First Edition: February 26, 2010
It's the day after the White House health summit and the headlines are focused on what went on yesterday and what will happen next.
Health On The Hill: After The Summit
Kaiser Health News staff writer Mary Agnes Carey and the Kaiser Family Foundation's Jackie Judd discuss the health care summit between President Obama, Republicans and Democrats. The forum ended with the president laying out some areas of consensus between the two parties but many disagreements remain (Kaiser Health News). Watch the video.
Uniting Democrats Is Challenge At Health Forum
After more than six hours of extraordinary debate on Thursday over health care policy, President Obama had not won over any of the Republicans, and he seemed to end the day largely where he started, with little choice but to try to rally his Democrats to act on their own. (The New York Times).
President Urges Focus On Common Ground
If there was any question about how deeply divided Republicans and Democrats are about how to reshape the American health care system, consider that they spent the first few hours of President Obama's much-anticipated health care forum on Thursday arguing over whether they were in fact deeply divided (The New York Times).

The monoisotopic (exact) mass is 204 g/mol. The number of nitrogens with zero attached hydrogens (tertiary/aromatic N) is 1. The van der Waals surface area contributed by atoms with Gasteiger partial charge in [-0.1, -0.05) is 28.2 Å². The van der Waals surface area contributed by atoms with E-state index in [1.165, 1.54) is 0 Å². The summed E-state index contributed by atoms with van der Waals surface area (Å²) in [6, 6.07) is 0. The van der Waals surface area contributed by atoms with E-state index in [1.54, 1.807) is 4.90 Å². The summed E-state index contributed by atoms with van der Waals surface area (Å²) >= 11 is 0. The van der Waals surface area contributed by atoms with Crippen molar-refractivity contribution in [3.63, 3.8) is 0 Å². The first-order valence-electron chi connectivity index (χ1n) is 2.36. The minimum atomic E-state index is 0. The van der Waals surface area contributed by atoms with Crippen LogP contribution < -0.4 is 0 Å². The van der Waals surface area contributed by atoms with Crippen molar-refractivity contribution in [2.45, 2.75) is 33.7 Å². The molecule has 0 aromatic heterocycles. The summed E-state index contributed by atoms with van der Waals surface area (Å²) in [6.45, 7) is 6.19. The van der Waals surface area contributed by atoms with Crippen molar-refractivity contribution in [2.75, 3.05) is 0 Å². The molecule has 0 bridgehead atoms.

At Health-Care Summit, Obama Tells Republicans He's Eager To Move Ahead
President Obama declared Thursday that the time for debate over health-care reform has come to an end, closing an unusual seven-hour summit with congressional leaders by sending a clear message that Democrats will move forward to pass major legislation with or without Republican support (The Washington Post).
Dems May Take Shortcut In Passing Health Overhaul
Democrats struggling to enact President Barack Obama's health care overhaul may take a seldom-used Senate shortcut. That prospect has infuriated Republicans who, it turns out, have used the process far more than Democrats (The Associated Press).
Bottom Line On Health Care Summit: Dems Push Ahead
President Barack Obama strongly signaled that Democrats will move forward on a health care overhaul with or without Republicans, preparing his party for a fight whose political outcome will rest with voters in November (The Associated Press).
Obama Eyes Democrats-Only Endgame At Healthcare Summit
President Barack Obama closed Wednesday's healthcare summit by stating his willingness to use controversial rules to pass healthcare with a simple majority vote (The Hill).
The Aftermath Of The Health Care Summit
Democrats wake up after Thursday's health care summit staring down another deadline to get their bill done, exactly four weeks to Easter break (Politico).
Bipartisanship Runs Aground At Health Care Summit
President Obama's face-to-face effort to forge a bipartisan agreement on health care overhaul appeared to fall short Thursday, as differences that have plagued the process for months re-emerged during a meeting at Washington's historic Blair House (NPR).
Healthcare Summit Reveals Chasm Between Parties